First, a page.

BY KEITH MEATTO
In the latest macabre, morbid, and masterful collection of short stories by Joyce Carol Oates, one thing is clear: being a woman is hell, whether you’re a Hollywood starlet or a Jersey suburbanite, a teenager, a mother, a wife, a divorcee, or a widow. Throughout the book, female characters suffer relentlessly from betrayal, abandonment, neglect, trauma, and abuse, while their male counterparts are at best negligent, oblivious, and insensitive, and at worst lecherous, sadistic, and deadly. As a critique of gender relations wrapped in literary horror, Black Dahlia & White Rose fulfills what the Roman lyric poet Horace called the ideal of drama: to educate and delight.
With Black Dahlia, Oates continues the central preoccupation of a prolific career that spans more than 50 years and 100 books of fiction, nonfiction, poetry, and drama: the outer and inner lives of women in distress. Her widely anthologized short story, “Where are You Going, Where Have You Been?” concerns a teenage girl who is abducted by an older man. Her most popular novel, We Were the Mulvaneys, centers on a rape at a high school prom. In the new book, the title story’s “White Rose” is none other than the future Marilyn Monroe, also the subject of the novel Blonde (2000), whom Oates pairs with “Black Dahlia,” a.k.a. Elizabeth Short, an aspiring actress whose sensational murder is perhaps best known from James Ellroy’s 1987 novel The Black Dahlia (1987). In context, the floral epithets imply a sinister and shallow culture that demands women to be glamorous, glittering objects at the expense of their dignity, if not their lives.
While the female characters in Black Dahlia are often victims, they are rarely passive. Throughout, women challenge oppression in word and deed. In “Deceit,” a single mother asks a school therapist why America has national holidays for great men, but none for great women like Eleanor Roosevelt, Emily Dickinson, or Amelia Earhart. In “Roma!” a woman on vacation in Rome asks why there is no female equivalent to a statue by Michelangelo. In “Spotted Hyenas: A Love Story” reveals that the titular animals are among the animal kingdom’s matriarchal species. And in one of the book’s most lush, lyrical, and gruesome moments, a woman kills her husband, a scene that Oates renders as a happy ending to romantic fantasy.
Whatever her subject matter, Oates is a master of narrative and craft. The stories in Black Dahlia are meticulous plotted and offer a object lesson in the art of suspense. (Beyond her prolific output under her own name, Oates has written many mystery novels under the pseudonyms “Rosamond Smith” and “Lauren Kelly.”) Each story quickly establishes the possibility of a central calamity and then gradually ratchets up the tension, anxiety, and dread, until the climactic moment and subsequent catharsis. These stories practically force you to hold your breath Oates gives you permission to exhale. Perhaps aware of the reader’s need for oxygen, Oates intersperses eight long stories with three shorter ones; while the latter lack the heft of the former and seem more like writing exercises than full-fledged stories, they serve a useful function as as palate cleansers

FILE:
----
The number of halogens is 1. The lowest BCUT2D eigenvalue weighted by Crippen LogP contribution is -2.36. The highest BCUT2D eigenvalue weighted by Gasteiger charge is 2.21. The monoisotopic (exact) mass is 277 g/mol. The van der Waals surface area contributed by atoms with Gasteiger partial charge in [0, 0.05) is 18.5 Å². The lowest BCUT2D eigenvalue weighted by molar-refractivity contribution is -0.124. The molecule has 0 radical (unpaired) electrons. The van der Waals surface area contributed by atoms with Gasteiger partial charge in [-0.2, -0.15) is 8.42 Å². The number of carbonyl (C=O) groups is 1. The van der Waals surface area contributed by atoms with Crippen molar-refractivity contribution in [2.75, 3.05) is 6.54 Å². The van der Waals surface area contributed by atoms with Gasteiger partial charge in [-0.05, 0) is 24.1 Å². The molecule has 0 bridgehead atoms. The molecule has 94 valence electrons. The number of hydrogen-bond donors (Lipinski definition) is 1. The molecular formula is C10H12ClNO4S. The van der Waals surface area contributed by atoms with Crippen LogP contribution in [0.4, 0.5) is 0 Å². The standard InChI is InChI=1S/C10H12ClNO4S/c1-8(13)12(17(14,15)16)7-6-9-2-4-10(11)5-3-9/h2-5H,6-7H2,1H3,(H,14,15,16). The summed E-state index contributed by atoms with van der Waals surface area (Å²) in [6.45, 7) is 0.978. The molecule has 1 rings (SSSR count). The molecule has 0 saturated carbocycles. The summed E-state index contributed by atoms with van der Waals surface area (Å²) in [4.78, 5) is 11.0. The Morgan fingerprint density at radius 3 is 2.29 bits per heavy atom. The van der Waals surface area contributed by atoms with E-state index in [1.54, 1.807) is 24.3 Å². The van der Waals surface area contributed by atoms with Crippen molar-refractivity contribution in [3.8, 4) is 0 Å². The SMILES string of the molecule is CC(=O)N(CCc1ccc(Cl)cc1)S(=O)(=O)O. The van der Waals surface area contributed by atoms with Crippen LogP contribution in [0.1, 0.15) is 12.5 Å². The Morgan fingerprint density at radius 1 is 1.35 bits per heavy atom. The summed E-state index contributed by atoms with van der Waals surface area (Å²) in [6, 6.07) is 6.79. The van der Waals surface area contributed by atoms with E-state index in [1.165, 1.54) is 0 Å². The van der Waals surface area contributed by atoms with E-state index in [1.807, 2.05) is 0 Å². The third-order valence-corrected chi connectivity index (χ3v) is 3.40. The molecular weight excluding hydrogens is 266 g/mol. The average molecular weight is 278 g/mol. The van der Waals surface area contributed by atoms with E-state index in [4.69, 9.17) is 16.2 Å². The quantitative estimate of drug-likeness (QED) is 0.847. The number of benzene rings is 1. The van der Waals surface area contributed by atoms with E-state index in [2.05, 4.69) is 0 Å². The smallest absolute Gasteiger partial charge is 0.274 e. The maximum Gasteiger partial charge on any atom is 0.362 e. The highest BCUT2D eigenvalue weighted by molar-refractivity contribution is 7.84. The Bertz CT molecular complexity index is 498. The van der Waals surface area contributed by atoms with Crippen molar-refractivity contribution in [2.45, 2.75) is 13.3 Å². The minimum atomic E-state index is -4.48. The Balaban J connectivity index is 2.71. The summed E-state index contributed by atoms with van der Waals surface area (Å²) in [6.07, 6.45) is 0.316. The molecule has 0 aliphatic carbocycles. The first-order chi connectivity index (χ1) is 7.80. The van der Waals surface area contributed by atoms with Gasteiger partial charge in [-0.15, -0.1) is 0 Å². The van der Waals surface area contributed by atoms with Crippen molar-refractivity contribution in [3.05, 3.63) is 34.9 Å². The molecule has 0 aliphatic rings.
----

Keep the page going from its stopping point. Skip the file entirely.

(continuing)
Indeed, one of the many pleasures of Black Dahlia is how well the stories cohere as a collection. The book literally starts and ends with a murder, with plenty of murders and suspicious deaths in between. Along the way, Oates juxtaposes stories with similar subjects: a pair of stories about teenagers, a pair about fathers, a pair about unhappy marriages, and a pair set in prison. Elsewhere, the coherence is thematic, as in a story about a bird stuck in Newark Airport precedes a story about a woman who yearns to escape her husband.
Not all the women in Black Dahlia overcome their lot; some literally die trying, a feat that Oates implies is both a tragedy and a triumph. In a moment of reflection, one female character muses: “A woman more than a man is likely to believe in purpose in life, she must believe that she herself has some purpose –otherwise, how to endure?” In this view, suffering, for all its costs, is a source of depth and a source of strength.
Keith Meatto is Editor in Chief of Frontier Psychiatrist. Had he read it earlier, Black Dahlia & White Rose would have made The 30 Best Books of 2012. He is currently reading Quiet: The Power of Introverts in a World That Can’t Stop Talking and Assholes: A Theory.